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The virological synapse (VS) is a tight adhesive junction between an HIV-infected cell and an uninfected target cell, across which virus can be efficiently transferred from cell to cell in the absence of cell-cell fusion. The VS has been postulated to resemble, in its morphology, the well-studied immunological synapse (IS). This review article discusses the structural similarities between IS and VS and the shared T cell receptor (TCR) signaling components that are found in the VS. However, the IS and the VS display distinct kinetics in disassembly and intracellular signaling events, possibly leading to different biological outcomes. Hence, HIV-1 exploits molecular components of IS and TCR signaling machinery to trigger unique changes in cellular morphology, migration, and activation that facilitate its transmission and cell-to-cell spread.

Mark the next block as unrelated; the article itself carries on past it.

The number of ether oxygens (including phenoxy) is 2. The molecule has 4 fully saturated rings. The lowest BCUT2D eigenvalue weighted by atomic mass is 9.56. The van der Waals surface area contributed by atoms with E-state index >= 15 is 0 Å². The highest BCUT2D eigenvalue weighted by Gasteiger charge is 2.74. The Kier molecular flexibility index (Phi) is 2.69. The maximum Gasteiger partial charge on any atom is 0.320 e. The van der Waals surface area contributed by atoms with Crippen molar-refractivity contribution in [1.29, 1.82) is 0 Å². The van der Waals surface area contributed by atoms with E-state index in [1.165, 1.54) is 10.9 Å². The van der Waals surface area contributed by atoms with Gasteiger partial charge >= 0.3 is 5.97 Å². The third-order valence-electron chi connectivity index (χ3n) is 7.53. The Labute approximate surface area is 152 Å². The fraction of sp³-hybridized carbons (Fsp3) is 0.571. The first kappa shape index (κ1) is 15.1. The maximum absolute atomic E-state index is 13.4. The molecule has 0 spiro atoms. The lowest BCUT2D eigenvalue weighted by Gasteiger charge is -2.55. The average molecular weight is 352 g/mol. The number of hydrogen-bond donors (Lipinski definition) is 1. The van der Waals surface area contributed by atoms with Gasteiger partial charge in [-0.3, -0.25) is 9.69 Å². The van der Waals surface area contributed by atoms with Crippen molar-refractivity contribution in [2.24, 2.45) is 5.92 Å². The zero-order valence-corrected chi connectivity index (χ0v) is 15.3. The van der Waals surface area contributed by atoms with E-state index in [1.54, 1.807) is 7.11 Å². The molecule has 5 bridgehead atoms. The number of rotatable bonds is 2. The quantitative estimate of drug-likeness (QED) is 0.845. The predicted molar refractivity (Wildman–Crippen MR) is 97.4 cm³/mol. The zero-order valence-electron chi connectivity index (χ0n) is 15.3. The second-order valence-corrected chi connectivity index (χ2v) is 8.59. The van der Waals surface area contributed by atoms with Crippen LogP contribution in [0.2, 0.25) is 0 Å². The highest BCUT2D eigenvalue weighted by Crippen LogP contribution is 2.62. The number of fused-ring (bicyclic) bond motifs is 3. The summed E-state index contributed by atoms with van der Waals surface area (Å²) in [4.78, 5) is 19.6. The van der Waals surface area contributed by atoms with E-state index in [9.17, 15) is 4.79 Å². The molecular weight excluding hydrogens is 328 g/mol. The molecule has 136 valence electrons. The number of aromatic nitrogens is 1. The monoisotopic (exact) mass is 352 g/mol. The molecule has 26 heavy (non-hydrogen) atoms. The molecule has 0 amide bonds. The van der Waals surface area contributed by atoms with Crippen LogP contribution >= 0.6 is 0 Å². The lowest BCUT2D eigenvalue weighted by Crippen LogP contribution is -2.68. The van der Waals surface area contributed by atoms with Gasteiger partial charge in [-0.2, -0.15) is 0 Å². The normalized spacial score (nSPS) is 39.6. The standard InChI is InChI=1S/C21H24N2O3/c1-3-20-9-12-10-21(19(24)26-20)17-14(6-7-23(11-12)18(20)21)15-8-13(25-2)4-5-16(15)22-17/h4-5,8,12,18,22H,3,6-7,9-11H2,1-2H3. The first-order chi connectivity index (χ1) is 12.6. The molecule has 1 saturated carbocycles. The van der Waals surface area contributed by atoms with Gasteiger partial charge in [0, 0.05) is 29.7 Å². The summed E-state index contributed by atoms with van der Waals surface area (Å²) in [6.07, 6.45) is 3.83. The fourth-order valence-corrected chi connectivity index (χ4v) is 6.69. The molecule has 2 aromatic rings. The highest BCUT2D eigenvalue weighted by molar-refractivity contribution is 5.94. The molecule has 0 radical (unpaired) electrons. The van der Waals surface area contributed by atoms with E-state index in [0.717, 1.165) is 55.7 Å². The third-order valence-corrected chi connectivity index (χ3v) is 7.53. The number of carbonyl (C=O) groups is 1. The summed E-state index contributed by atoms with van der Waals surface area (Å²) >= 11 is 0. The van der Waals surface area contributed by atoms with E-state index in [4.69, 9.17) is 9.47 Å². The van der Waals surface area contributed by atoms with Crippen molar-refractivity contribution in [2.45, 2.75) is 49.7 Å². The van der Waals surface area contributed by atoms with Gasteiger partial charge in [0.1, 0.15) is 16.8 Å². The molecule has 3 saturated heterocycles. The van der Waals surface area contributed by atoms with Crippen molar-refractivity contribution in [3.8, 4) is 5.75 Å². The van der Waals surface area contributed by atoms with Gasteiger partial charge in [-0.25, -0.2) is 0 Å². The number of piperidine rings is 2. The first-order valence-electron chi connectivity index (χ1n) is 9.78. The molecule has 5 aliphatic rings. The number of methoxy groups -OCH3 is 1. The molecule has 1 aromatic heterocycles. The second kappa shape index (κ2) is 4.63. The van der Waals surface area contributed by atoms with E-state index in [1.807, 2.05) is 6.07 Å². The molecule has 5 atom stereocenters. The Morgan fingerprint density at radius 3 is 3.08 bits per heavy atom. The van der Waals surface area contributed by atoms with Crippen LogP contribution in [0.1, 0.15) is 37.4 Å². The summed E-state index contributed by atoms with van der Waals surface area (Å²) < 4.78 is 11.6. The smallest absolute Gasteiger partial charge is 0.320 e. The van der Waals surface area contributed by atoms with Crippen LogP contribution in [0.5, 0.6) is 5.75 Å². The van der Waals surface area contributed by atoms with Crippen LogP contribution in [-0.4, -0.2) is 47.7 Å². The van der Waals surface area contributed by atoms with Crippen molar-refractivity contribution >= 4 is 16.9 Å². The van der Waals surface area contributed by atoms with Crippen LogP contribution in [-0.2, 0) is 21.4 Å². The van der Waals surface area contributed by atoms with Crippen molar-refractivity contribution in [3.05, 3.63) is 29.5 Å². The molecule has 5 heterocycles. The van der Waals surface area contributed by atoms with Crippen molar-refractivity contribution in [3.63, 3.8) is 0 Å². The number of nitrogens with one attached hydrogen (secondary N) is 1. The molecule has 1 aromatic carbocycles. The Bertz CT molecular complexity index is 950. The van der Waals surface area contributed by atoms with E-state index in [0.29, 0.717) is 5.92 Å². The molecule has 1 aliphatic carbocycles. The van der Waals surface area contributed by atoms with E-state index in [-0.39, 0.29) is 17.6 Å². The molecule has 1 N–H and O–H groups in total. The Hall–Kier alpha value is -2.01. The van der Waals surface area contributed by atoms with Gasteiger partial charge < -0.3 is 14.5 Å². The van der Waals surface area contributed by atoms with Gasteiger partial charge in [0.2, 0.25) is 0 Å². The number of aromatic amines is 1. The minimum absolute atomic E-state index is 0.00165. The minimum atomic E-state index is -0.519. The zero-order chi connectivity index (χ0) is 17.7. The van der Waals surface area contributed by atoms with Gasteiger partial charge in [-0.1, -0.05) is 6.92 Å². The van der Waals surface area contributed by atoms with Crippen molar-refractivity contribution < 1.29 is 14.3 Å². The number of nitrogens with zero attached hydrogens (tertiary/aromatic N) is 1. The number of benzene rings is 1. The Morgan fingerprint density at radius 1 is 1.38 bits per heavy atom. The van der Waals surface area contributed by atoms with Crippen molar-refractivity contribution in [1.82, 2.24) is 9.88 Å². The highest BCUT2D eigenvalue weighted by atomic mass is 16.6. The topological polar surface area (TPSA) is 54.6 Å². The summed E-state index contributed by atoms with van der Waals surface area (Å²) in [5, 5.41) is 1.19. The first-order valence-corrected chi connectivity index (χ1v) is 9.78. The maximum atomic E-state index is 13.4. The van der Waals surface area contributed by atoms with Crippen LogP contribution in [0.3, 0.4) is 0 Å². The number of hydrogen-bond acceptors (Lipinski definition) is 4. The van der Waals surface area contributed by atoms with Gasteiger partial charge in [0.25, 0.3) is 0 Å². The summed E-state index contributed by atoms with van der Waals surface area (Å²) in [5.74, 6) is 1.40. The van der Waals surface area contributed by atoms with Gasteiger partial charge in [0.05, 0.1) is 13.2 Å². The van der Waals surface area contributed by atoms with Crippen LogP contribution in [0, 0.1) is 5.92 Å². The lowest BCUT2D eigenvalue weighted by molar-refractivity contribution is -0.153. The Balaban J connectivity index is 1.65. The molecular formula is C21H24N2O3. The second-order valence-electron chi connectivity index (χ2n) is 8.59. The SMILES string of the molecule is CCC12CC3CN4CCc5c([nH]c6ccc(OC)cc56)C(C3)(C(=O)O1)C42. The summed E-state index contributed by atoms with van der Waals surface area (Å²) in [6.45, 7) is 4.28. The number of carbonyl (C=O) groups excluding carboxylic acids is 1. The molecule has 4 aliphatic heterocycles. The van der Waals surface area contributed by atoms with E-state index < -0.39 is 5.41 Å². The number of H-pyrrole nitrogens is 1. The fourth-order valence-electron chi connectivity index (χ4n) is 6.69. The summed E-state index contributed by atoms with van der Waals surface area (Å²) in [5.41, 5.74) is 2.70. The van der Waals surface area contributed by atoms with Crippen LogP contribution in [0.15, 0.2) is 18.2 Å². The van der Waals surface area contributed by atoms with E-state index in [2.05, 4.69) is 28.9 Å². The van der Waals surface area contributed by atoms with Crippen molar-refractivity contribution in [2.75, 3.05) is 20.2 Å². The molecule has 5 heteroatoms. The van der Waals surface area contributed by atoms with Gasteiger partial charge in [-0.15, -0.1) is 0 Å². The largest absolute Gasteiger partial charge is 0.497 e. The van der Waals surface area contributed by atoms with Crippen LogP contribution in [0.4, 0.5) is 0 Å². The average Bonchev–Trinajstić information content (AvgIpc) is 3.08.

Original publication

DOI

10.3390/v2051239

Type

Journal article

Journal

Viruses

Publication Date

05/2010

Volume

2

Pages

1239 - 1260

Addresses

Program in Molecular Pathogenesis, Martin and Helen Kimmel Center for Biology and Medicine, Skirball Institute for Biomolecular Medicine, New York University School of Medicine, New York, NY 10016, USA; michael.dustin@nyumc.org.